The following contains spoilers from the The Time Traveler’s Wife series finale (adapted by Steven Moffat and directed by David Nutter)
There’s not much to say about the finale The Time Traveler’s Wife. It’s a long episode that splits its time between the present-day wedding planning for Clare (Rose Leslie) and Henry (Theo James) and various future times that Henry crashes into. Stress and anxiety cause him to time travel more regularly, and with the wedding on the horizon, he time travels every night. Each instance of time travel is to the future, because that’s what he’s anxious about.
The episode has a series of tangents that are quite forgettable. The audience is given half-hearted glimpses into the relationship between Clare and Henry. All in all, as finales go, it’s quite lackluster. But that’s to be expected based on all the episodes that came before it.
Much has been made about Henry’s upcoming death. He assumes he dies sometime around the age of 42 because he’s never met a time-traveling version of himself older than that. On his wedding day, Henry asks his father (Josh Stamberg) if he would marry his mother again, knowing that she would pass away long before him. His father says it was worth it because without her, he wouldn’t have had Henry and that children make life worthwhile.
In one of Present-day Henry’s impromptu time travels, he ends up in the future when Future Henry and Future Clare are trying to get pregnant. That’s not exactly true, however, because Henry had a vasectomy without telling Clare. Younger Henry overhears this and picks a fight with Future Henry. In the middle of the fight, Future Henry time travels back to the wedding day and Younger Henry watches the video footage with Clare. After watching the entire ceremony, Future Clare realizes that this Younger Henry hasn’t had a vasectomy yet. It’s heavily implied that the two have sex so Clare can have the child she’s dreamed of.
It’s hard to know where to begin when talking about The Time Traveler’s Wife series as a whole. Hundreds of words in these reviews have been written on the core issue of the series: the romantic relationship between Henry and Clare. After watching the full season, there’s no longer anger on the reviewer’s part about the inherent creepiness of the relationship. Instead, what’s left is genuine confusion about the purpose of the show. The Time Traveler’s Wife is not a love story, it never was a love story. It’s the story of a man who manipulated and molded a young girl’s life under the guise of romance. It’s baffling that this story has ever been seen as romance, when the scenes between Clare as a child and Future Henry are so off-putting.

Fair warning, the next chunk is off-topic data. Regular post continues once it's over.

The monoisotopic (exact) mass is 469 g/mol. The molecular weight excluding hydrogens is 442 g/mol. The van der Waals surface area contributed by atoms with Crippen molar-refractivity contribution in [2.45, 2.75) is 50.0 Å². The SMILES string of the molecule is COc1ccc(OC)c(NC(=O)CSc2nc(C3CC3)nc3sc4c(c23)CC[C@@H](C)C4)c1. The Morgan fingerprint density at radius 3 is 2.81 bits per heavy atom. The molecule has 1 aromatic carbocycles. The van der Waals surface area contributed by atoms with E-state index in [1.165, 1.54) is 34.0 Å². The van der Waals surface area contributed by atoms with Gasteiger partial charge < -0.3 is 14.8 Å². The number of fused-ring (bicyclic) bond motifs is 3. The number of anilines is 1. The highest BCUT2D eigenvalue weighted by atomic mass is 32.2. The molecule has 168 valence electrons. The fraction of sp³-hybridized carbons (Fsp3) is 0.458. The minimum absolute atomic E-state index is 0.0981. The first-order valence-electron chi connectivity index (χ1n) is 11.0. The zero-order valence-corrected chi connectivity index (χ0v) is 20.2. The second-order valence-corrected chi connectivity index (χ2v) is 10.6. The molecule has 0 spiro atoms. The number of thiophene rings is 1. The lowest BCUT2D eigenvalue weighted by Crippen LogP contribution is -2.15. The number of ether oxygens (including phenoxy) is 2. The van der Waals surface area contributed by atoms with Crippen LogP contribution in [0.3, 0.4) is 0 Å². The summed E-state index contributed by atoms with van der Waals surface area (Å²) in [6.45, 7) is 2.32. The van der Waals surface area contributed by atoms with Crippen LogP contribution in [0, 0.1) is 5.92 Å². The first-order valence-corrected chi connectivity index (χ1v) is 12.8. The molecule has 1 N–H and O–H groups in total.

If it’s not a love story, then maybe it’s a plea to be present. To notice the world around you and smell the roses. To take time to appreciate the nowness of any given moment and really live in it. If that’s the case, the show failed there as well. In almost every present moment, Henry is complaining about the people he’s surrounded by, the annoyances of time traveling, or just checked out mentally. In the scenes leading up to their wedding, when Clare is asking his opinions on flowers and dining set-ups, he is utterly uninterested. His actions are the opposite of his words. Throughout the series, Henry continuously makes the claim that the present is all he has, yet he throws it away every chance he gets.